You might think the only people who go to Stache Pag, Portland’s eight-year-old mustache pageant, are hipsters embracing the irony of wearing silly-looking facial hair as a way to be cool.
But that is not the case.
The focus of Stache Pag is a parade of mustachioed men in outrageous costumes sauntering down a catwalk, to music and lots of hooting and hollering. The event draws hundreds of people of both sexes looking for something different, weird and fun. That encompasses a pretty wide swath of Greater Portland’s residents.
Check out our gallery from last year: Stache Pag 2014 photos
How keen is your mustache memory? Guess who these historic mustaches belong to?
Stache Pag has grown so popular that this year the organizers have moved it from Port City Music Hall, with a capacity of about 530 people, to the 1,800-capacity State Theatre.
“Portland is just a great city where people love to be alternative, be a little different. Facial hair has become fashionable lately, but here in Maine we’ve always had beards and mustaches,” said Jesse Wall, a 33-year-old fitness trainer from Oxford who has competed twice at Stache Pag. “So really, Stache Pag is a celebration of culture in Maine, with hipsters joining in.”
Stache Pag began when Nick Callanan and some of his young professional friends were having a few drinks and thinking about out-of-the-ordinary diversions to help them through the long winter. Growing mustaches is what they came up with. Once they had grown the staches, they decided to have a little get-together to see what one was best, or biggest, or weirdest.
That meeting of the staches became Stache Pag. Callanan, who runs a video production company called No Umbrella Media, is still a prime organizer of the event. But today there are a host of local business sponsors as well.
In fact, Stache Pag is now just one several components of the week-long Facial Hair Fest. The event began on March 21 with the Bearded Brew Fest and the CANAM Beard and Mustache Competition. The latter is different than Stache Pag because it includes all facial hair and less theatrics. Then there was a mustache film festival scheduled for Tuesday and Thursday at Empire on Congress Sreet.
But Stache Pag itself, the event that started it all, will be on Friday. It’ll be equal parts variety show, beauty pageant, and theater.
The event starts at 7:30 p.m. with a variety show featuring magic, dance, comedy and music. There will be death-defying aerial acts from Portland’s Circus Conservatory of America.
Then at 9 p.m. the mustache competition begins. Most competitors come in character, ranging from a cowboy or a lumberjack to a body builder, skier or pirate. Anything where a mustache could be part of the costume.
Wall, for instance, went last year as a character called PowderStache, a man dressed in winter clothes and frozen from head to toe. His face was white, almost blue, and his thick mustache was covered with white powder.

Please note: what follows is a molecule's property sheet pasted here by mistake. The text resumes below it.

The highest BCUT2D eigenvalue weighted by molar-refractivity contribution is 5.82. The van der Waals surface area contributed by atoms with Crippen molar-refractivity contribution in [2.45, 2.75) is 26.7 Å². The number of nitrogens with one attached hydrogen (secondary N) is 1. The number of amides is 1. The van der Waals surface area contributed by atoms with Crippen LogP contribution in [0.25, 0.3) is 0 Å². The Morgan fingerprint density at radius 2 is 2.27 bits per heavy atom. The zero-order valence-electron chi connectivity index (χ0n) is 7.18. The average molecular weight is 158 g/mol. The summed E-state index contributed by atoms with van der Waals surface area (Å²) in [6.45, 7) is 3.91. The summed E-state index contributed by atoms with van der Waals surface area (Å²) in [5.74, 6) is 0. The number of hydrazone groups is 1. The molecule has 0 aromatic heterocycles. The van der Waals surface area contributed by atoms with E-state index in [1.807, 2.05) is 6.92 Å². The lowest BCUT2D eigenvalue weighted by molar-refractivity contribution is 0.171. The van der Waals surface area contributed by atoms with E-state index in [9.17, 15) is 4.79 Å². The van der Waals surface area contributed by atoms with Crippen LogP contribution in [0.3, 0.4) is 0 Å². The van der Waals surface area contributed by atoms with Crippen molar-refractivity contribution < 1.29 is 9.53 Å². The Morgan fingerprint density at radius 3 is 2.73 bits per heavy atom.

The 40 or so competitors come on stage to be judged in four categories.
At least three finalists are chosen in each of the categories by way of crowd applause. A decibel meter is used so there’s no guess work.
The four categories, according to the official Stache Pag entry rules, are: Magnum P.I., named for Tom Selleck’s seminal stache on his ’70s TV show, a natural mustache with no styling allowed; 1899 Maine Legislature, a curled or styled mustache like the ones common circa 1899; The Castaway, a full beard; and The Thigh Tickler, freestyle facial hair where anything goes.
The finalists will be asked to complete the “Gentlemen’s Obstacle Course” and be rated by a panel of judges.
Last year’s obstacle course involved lifting an inflatable bar bell, hugging or dancing with a large stuffed duck, and posing a lot. All these things were done to music, and with great style.
Besides a winner in each category, judges will pick one “best in show” winner as well. Winners get a trophy and the honor being Stache Pag royalty.
Wall won the 1899 Maine Legislature category last year, but this year he’s trimmed his stache a little and is entering in the Magnum P.I. category. He’s going in character as wrestling superstar Hulk Hogan, whom he recently met.
“I told him I was going to go as him and defend his mustache, and he thought that was hilarious,” said Wall.
It certainly should be that.
Add another 40 or so people in character, defending all manner of mustaches with pride and panache, and you can see why Stache Pag is growing on people.
1/2 – Of one inch is about how much facial hair the average man can grow in a month.
16 – The years it would take most men to collect one pound of beard hair clippings.
42 – Percent of men say they don’t let their facial hair grow.
70 – Percent of American women who say they prefer a clean-shaven man.
100 to 600 – Razor strokes, on average, are needed to shave a man’s face.
210 – The age of the world’s oldest existing barber shop, Truefitt and Hill, in London.
1680 – The year the first folding straight razor was introduced.
5,000 to 25,000 – Whiskers normally found on a man’s face.
3,300 – Hours a man will spend shaving during his life, on average.
WHEN: 7:30 p.m. Friday
WHERE: State Theatre, 609 Congress St., Portland
HOW MUCH: $20 in advance; $30 on show day